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Tag: St. Michaels Page 1 of 3

Writers Week, Horses and More

Convent Street Clinic, June 2022


Listowel Writers’ Week Opening Night 2022

Catherine Moylan was an excellent M.C. for Writers’ Week Opening Night. She told stories, entertained, thanked and presented. Opening Night can easily slide into a long list of names and presentations. Not so on June 1 2022.

Dominic West brought a bit of Hollywood glamour to the occasion. He wasn’t in Listowel as a big star though. He was here as one of our own. We were left in no doubt that he was hugely honoured to open a festival once headed up by his father in law.

There was a great variety in the entertainment offerings on the night. We had traditional music and dance from Celtic Steps.

At the other end of the scale was this mellow voiced local singer


More from 1970s St. Michael’s

Morning has Broken by David Kissane continued;


It was rare enough in our Leaving Cert Year to have classroom visitors but one notable visitor was Bishop Eamonn Casey. He was a man with an huge presence and a confidence and twinkle in his eye which was hugely influential. He didn’t stand at the top of the class: he came down the middle and sat on our desk, with a “push in there a bit, lads!” to Michael Carmody and myself. He rolled up his sleeves and I remember his hairy arms swimming in animated gestures as he enthralled us with his wisdom.

“Take stock every now and again, lads!” he advised as he closed his mighty fist enthusiastically. We would have followed him to the end of the world at that moment and we would be into our adulthood before we heard of his affair with a woman and its subsequent domino effect. Many of us still remember him as an outstanding human being. The paradox of Irish life. The paradox of life.

Another visitor that final year was the examiner from the primary teacher-training college to evaluate our singing abilities. We had been receiving voice-training from a kindly nun at the Convent (we treasured those visits to the Convent!) for some of us it was asking the impossible. In fairness to her, she never told any of us that we couldn’t sing. On the day of the test, in I went to the little room at the top of the stairs while a few students waited outside for their turn. “Now sing “The Harp That Once Through Tara’s Halls”’ the prim examiner requested. The walls were thin and my voice was thinner and I started in a key that was above the door and I could hear the boyos tittering outside and I forgot the second line and I made up my own words with a hint of rap to the age-old Thomas Moore song and it was like trying to take a goldfish for a walk and the examiner sympathetically asked me to “please stop”! If he had only asked me to sing my version of “Morning Has Broken” or “Without You” by Neillson or “I Can See Clearly Now” by Johnny Nash! All big at the time. 

The test confirmed that I would never top the charts! But many of my classmates did pass the test on their way to careers in primary teaching. I would have to stick with my always-number-one-choice of secondary teaching where I could sing whatever I liked in and out of class.


The sporting pages of my dreams were wiped bare those last months in St Michael’s. The last action for me as a footballer was for the College senior team earlier in the spring. Honoured to be appointed captain for the first Munster Colleges competition. It was also the last action. We lost by a point in Tarbert GAA pitch to a Clare side. Possibly Kilrush CBS. Annoyed as I had scored two goals for the first time of my life in a competitive game. I was no Páidí Ó Sé who was to star for the college later. Most of the team I had soldiered with for the previous two years, bringing two county medals, had gone their destined ways: Jerry Kiernan, Jimmy Deenihan, Mick O’Connell, Tim Kennelly, Tommy Flaherty and more were not easily replaced. Good teams were to follow, though. Johnny O’Flaherty and John Molyneaux were to create winning sides again after we had been scattered to the four winds.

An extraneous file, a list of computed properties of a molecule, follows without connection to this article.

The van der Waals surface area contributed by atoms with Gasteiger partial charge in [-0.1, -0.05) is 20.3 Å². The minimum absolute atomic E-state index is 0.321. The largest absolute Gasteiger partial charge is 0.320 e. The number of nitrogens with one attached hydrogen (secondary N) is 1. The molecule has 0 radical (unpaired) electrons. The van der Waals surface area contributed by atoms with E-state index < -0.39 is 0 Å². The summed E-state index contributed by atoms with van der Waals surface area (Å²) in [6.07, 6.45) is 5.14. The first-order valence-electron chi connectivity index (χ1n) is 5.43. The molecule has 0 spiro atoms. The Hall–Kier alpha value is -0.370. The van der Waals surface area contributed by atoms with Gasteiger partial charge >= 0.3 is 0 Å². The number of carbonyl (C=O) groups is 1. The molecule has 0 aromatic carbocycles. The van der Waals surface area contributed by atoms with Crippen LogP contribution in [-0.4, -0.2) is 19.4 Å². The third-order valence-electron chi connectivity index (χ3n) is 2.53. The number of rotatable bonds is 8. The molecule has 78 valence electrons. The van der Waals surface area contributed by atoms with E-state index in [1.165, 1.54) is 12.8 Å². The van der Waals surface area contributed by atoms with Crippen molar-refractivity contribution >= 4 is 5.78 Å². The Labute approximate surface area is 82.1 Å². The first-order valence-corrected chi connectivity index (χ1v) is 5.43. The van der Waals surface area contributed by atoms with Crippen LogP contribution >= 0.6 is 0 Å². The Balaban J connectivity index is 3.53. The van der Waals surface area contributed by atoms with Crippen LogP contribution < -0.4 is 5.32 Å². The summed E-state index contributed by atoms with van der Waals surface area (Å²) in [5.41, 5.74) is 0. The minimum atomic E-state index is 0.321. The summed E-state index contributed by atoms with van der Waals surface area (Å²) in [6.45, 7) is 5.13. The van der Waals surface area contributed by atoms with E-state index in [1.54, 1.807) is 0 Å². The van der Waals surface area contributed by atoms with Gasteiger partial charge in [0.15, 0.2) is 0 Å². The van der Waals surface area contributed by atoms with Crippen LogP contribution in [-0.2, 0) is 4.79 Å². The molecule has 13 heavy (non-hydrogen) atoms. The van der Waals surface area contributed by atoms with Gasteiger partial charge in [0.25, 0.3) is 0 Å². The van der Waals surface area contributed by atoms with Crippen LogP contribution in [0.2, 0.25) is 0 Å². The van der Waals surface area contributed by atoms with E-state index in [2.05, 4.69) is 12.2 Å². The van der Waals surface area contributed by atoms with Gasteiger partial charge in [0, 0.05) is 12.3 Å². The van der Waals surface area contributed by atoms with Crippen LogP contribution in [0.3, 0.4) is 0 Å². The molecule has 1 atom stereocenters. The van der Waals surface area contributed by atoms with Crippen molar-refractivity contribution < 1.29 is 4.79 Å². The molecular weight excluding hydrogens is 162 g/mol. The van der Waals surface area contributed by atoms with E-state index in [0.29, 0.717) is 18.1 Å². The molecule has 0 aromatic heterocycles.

Worse was to gallop like a wild horse towards me six weeks before the Leaving Cert. It happened on a Saturday evening when I was flattened in a junior football game. I got a good feel for the Moyvane GAA field that evening, especially when my face was left smelling the grass after a clash with a man older in years and stronger physique. Broken collar bone bent ribs and I discovered what it was like to have no power in my preferred right hand. A drive to hospital in Tralee in Johnny Bunyan’s (soon to star for Kerry hurlers and footballers) car and a lift home after midnight from Seán Hilliard and the Leaving Cert on the horizon. After a few days I realised I would be well able to write ok but sport was finished for the summer. A comeback after three weeks in a lunchtime fun soccer match in St Michael’s, still wearing the “sling”, did not help at all and delayed the healing process. Didn’t know it at the time, but there was to be no active sport for two years.

Didn’t change the history of sport but a massive gap had been bulldozed in something I enjoyed. I did feel side-lined on those dreamy late May evenings when I would look due south down the hill to the Ballydonoghue GAA field, two miles away to the right of Lisselton Cross. Moss Joe Gilbert’s Field where our generation had played the game on Sundays and every buzzing evening if we could. My injury ostracised my chances of playing and my parents wouldn’t allow me leave the house anyway. I could see the players moving to and fro around the field from my hill doorway with the sweet-scented air of early summer in my brain from the dancing wild flowers in our fields nearby. Even still the regret haunts, but of course it is allowed to do so. The awful regret that those precious evenings of early summer could not be fully enjoyed. Bryan MacMahon, a past pupil of St Michael’s himself, wrote in his novel “Hero Town” of  “the dynamism inherent in the torture of spring: spirit ok, body not ok”. The recollection of that feeling would drive me wild every other May month of my life to ensure that May was fully embraced. 

The Kerry Colleges athletics championships were held in the Town Park (Cows’ Lawn) in Listowel (our training ground) on a Sunday in mid-May and had no Jerry Kiernan for the first time in years. The impetus behind a star athlete had been lost and only John Hartnett from our Leaving Cert class won an individual medal (in the triple jump). John was also top of our class in all the term exams. (We were always placed 1st, 2nd, 3rd, etc in those exams.) St Michael’s did make a mark in the younger age-groups on that green and sunny Sunday and won the best school award in the junior category with J Stack collecting the best athlete trophy while a certain B Keane was prominent also.